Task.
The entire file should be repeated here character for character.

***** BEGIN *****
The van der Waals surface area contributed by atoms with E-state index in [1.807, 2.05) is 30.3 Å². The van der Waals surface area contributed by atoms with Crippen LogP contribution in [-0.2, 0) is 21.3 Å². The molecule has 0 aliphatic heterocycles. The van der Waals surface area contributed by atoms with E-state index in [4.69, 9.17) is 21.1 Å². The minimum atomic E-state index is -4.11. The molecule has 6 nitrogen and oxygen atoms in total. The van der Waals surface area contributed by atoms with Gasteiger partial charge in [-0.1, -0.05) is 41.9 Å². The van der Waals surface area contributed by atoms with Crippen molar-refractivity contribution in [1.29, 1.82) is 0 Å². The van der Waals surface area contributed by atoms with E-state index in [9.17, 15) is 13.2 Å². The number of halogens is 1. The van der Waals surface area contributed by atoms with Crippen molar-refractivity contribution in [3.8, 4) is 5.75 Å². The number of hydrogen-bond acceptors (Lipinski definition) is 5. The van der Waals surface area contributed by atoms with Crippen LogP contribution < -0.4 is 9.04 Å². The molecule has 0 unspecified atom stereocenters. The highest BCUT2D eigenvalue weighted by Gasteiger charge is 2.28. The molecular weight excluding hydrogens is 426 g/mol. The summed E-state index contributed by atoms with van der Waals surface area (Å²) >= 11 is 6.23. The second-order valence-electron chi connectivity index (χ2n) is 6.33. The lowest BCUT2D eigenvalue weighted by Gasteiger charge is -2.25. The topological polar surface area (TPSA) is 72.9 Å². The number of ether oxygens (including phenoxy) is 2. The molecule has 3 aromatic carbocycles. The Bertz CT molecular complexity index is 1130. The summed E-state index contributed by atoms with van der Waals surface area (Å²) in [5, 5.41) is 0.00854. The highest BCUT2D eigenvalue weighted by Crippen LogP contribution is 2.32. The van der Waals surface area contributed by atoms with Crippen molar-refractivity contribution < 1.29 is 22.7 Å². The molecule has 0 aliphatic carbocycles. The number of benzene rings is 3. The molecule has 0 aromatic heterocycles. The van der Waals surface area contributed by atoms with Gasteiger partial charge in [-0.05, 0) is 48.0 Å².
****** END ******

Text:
The van der Waals surface area contributed by atoms with E-state index in [1.807, 2.05) is 30.3 Å². The van der Waals surface area contributed by atoms with Crippen LogP contribution in [-0.2, 0) is 21.3 Å². The molecule has 0 aliphatic heterocycles. The van der Waals surface area contributed by atoms with E-state index in [4.69, 9.17) is 21.1 Å². The minimum atomic E-state index is -4.11. The molecule has 6 nitrogen and oxygen atoms in total. The van der Waals surface area contributed by atoms with Gasteiger partial charge in [-0.1, -0.05) is 41.9 Å². The van der Waals surface area contributed by atoms with Crippen molar-refractivity contribution in [1.29, 1.82) is 0 Å². The van der Waals surface area contributed by atoms with E-state index in [9.17, 15) is 13.2 Å². The number of halogens is 1. The van der Waals surface area contributed by atoms with Crippen molar-refractivity contribution in [3.8, 4) is 5.75 Å². The number of hydrogen-bond acceptors (Lipinski definition) is 5. The van der Waals surface area contributed by atoms with Crippen LogP contribution < -0.4 is 9.04 Å². The molecule has 0 unspecified atom stereocenters. The highest BCUT2D eigenvalue weighted by Gasteiger charge is 2.28. The molecular weight excluding hydrogens is 426 g/mol. The summed E-state index contributed by atoms with van der Waals surface area (Å²) >= 11 is 6.23. The second-order valence-electron chi connectivity index (χ2n) is 6.33. The lowest BCUT2D eigenvalue weighted by Gasteiger charge is -2.25. The topological polar surface area (TPSA) is 72.9 Å². The number of ether oxygens (including phenoxy) is 2. The molecule has 3 aromatic carbocycles. The Bertz CT molecular complexity index is 1130. The summed E-state index contributed by atoms with van der Waals surface area (Å²) in [5, 5.41) is 0.00854. The highest BCUT2D eigenvalue weighted by Crippen LogP contribution is 2.32. The van der Waals surface area contributed by atoms with Crippen molar-refractivity contribution < 1.29 is 22.7 Å². The molecule has 0 aliphatic carbocycles. The number of benzene rings is 3. The molecule has 0 aromatic heterocycles. The van der Waals surface area contributed by atoms with Gasteiger partial charge in [-0.05, 0) is 48.0 Å².